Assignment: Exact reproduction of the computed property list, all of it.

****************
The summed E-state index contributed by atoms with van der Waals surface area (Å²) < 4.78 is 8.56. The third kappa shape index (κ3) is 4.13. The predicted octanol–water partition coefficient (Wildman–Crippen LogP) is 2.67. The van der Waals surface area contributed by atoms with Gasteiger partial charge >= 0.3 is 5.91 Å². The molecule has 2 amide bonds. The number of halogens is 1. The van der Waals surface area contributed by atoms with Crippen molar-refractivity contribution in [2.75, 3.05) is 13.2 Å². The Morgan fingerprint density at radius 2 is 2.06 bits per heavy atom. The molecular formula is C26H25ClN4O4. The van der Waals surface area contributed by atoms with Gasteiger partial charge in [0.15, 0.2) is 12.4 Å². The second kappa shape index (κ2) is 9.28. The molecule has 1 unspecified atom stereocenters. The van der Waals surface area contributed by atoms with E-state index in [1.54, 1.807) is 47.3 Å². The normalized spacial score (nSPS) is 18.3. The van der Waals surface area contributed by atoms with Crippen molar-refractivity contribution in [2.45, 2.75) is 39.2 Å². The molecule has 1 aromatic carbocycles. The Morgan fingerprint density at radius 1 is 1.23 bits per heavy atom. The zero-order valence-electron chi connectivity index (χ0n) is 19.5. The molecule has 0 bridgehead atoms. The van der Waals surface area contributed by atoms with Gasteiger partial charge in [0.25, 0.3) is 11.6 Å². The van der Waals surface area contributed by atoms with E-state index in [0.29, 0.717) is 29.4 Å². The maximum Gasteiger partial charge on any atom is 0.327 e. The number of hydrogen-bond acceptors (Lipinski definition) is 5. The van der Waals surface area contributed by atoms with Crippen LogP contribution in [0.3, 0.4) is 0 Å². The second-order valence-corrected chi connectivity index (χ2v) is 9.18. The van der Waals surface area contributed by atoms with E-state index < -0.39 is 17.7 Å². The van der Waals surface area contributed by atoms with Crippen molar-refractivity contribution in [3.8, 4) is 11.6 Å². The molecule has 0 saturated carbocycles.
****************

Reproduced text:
The summed E-state index contributed by atoms with van der Waals surface area (Å²) < 4.78 is 8.56. The third kappa shape index (κ3) is 4.13. The predicted octanol–water partition coefficient (Wildman–Crippen LogP) is 2.67. The van der Waals surface area contributed by atoms with Gasteiger partial charge >= 0.3 is 5.91 Å². The molecule has 2 amide bonds. The number of halogens is 1. The van der Waals surface area contributed by atoms with Crippen molar-refractivity contribution in [2.75, 3.05) is 13.2 Å². The Morgan fingerprint density at radius 2 is 2.06 bits per heavy atom. The molecular formula is C26H25ClN4O4. The van der Waals surface area contributed by atoms with Gasteiger partial charge in [0.15, 0.2) is 12.4 Å². The second kappa shape index (κ2) is 9.28. The molecule has 1 unspecified atom stereocenters. The van der Waals surface area contributed by atoms with E-state index in [1.54, 1.807) is 47.3 Å². The normalized spacial score (nSPS) is 18.3. The van der Waals surface area contributed by atoms with Crippen molar-refractivity contribution in [2.45, 2.75) is 39.2 Å². The molecule has 1 aromatic carbocycles. The Morgan fingerprint density at radius 1 is 1.23 bits per heavy atom. The zero-order valence-electron chi connectivity index (χ0n) is 19.5. The molecule has 0 bridgehead atoms. The van der Waals surface area contributed by atoms with Gasteiger partial charge in [0.25, 0.3) is 11.6 Å². The van der Waals surface area contributed by atoms with E-state index in [0.29, 0.717) is 29.4 Å². The maximum Gasteiger partial charge on any atom is 0.327 e. The number of hydrogen-bond acceptors (Lipinski definition) is 5. The van der Waals surface area contributed by atoms with Crippen LogP contribution in [0.3, 0.4) is 0 Å². The second-order valence-corrected chi connectivity index (χ2v) is 9.18. The van der Waals surface area contributed by atoms with E-state index < -0.39 is 17.7 Å². The van der Waals surface area contributed by atoms with Crippen molar-refractivity contribution in [3.8, 4) is 11.6 Å². The molecule has 0 saturated carbocycles.